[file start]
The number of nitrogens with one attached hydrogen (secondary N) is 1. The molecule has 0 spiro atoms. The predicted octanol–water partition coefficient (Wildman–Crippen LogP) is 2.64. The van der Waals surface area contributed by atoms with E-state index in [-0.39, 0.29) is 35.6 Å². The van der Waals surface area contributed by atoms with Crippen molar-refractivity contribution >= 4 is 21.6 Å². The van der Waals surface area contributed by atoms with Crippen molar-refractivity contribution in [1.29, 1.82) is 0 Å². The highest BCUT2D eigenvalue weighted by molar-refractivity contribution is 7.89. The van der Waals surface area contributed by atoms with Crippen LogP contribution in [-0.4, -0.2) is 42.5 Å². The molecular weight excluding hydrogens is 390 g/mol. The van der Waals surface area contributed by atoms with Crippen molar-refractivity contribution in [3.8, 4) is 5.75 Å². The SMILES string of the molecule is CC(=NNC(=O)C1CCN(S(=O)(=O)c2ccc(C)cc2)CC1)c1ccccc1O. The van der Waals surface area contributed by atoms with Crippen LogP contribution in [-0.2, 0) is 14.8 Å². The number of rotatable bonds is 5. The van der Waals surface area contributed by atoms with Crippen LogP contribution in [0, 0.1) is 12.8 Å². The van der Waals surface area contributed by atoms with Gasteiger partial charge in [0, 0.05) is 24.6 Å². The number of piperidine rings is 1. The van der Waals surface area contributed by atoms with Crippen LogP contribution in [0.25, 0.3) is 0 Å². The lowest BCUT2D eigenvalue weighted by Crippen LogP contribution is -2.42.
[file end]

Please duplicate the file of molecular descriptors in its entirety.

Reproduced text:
The number of nitrogens with one attached hydrogen (secondary N) is 1. The molecule has 0 spiro atoms. The predicted octanol–water partition coefficient (Wildman–Crippen LogP) is 2.64. The van der Waals surface area contributed by atoms with E-state index in [-0.39, 0.29) is 35.6 Å². The van der Waals surface area contributed by atoms with Crippen molar-refractivity contribution >= 4 is 21.6 Å². The van der Waals surface area contributed by atoms with Crippen molar-refractivity contribution in [1.29, 1.82) is 0 Å². The highest BCUT2D eigenvalue weighted by molar-refractivity contribution is 7.89. The van der Waals surface area contributed by atoms with Crippen LogP contribution in [-0.4, -0.2) is 42.5 Å². The molecular weight excluding hydrogens is 390 g/mol. The van der Waals surface area contributed by atoms with Crippen molar-refractivity contribution in [3.8, 4) is 5.75 Å². The SMILES string of the molecule is CC(=NNC(=O)C1CCN(S(=O)(=O)c2ccc(C)cc2)CC1)c1ccccc1O. The van der Waals surface area contributed by atoms with Crippen LogP contribution in [-0.2, 0) is 14.8 Å². The number of rotatable bonds is 5. The van der Waals surface area contributed by atoms with Crippen LogP contribution in [0, 0.1) is 12.8 Å². The van der Waals surface area contributed by atoms with Gasteiger partial charge in [0, 0.05) is 24.6 Å². The number of piperidine rings is 1. The van der Waals surface area contributed by atoms with Crippen LogP contribution in [0.25, 0.3) is 0 Å². The lowest BCUT2D eigenvalue weighted by Crippen LogP contribution is -2.42.